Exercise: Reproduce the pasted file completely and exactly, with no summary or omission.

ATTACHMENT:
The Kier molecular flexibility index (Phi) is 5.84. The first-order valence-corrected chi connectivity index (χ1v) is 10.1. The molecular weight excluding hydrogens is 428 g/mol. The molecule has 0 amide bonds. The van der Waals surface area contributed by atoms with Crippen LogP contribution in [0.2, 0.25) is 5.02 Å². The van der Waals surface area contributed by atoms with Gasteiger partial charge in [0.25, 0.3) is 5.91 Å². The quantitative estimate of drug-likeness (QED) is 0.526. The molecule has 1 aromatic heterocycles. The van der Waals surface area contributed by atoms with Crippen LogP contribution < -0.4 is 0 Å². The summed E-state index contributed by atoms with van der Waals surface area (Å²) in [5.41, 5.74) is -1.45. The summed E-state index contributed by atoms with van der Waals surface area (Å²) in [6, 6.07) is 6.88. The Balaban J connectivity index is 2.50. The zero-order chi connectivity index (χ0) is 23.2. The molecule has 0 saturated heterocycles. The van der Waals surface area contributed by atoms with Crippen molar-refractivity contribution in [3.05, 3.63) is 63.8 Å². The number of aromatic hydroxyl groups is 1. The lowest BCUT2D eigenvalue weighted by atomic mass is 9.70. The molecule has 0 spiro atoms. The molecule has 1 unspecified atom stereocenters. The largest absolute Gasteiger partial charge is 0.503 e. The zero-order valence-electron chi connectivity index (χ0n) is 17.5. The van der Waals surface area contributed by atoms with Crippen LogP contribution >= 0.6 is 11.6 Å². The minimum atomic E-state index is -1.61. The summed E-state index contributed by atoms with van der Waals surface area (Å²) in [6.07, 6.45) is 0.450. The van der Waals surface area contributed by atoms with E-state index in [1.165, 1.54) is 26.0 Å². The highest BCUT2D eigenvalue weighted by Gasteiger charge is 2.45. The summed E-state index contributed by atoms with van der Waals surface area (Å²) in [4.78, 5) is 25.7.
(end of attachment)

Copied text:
The Kier molecular flexibility index (Phi) is 5.84. The first-order valence-corrected chi connectivity index (χ1v) is 10.1. The molecular weight excluding hydrogens is 428 g/mol. The molecule has 0 amide bonds. The van der Waals surface area contributed by atoms with Crippen LogP contribution in [0.2, 0.25) is 5.02 Å². The van der Waals surface area contributed by atoms with Gasteiger partial charge in [0.25, 0.3) is 5.91 Å². The quantitative estimate of drug-likeness (QED) is 0.526. The molecule has 1 aromatic heterocycles. The van der Waals surface area contributed by atoms with Crippen LogP contribution < -0.4 is 0 Å². The summed E-state index contributed by atoms with van der Waals surface area (Å²) in [5.41, 5.74) is -1.45. The summed E-state index contributed by atoms with van der Waals surface area (Å²) in [6, 6.07) is 6.88. The Balaban J connectivity index is 2.50. The zero-order chi connectivity index (χ0) is 23.2. The molecule has 0 saturated heterocycles. The van der Waals surface area contributed by atoms with Crippen molar-refractivity contribution in [3.05, 3.63) is 63.8 Å². The number of aromatic hydroxyl groups is 1. The lowest BCUT2D eigenvalue weighted by atomic mass is 9.70. The molecule has 0 spiro atoms. The molecule has 1 unspecified atom stereocenters. The largest absolute Gasteiger partial charge is 0.503 e. The zero-order valence-electron chi connectivity index (χ0n) is 17.5. The van der Waals surface area contributed by atoms with Crippen LogP contribution >= 0.6 is 11.6 Å². The minimum atomic E-state index is -1.61. The summed E-state index contributed by atoms with van der Waals surface area (Å²) in [6.07, 6.45) is 0.450. The van der Waals surface area contributed by atoms with E-state index in [1.165, 1.54) is 26.0 Å². The highest BCUT2D eigenvalue weighted by Gasteiger charge is 2.45. The summed E-state index contributed by atoms with van der Waals surface area (Å²) in [4.78, 5) is 25.7.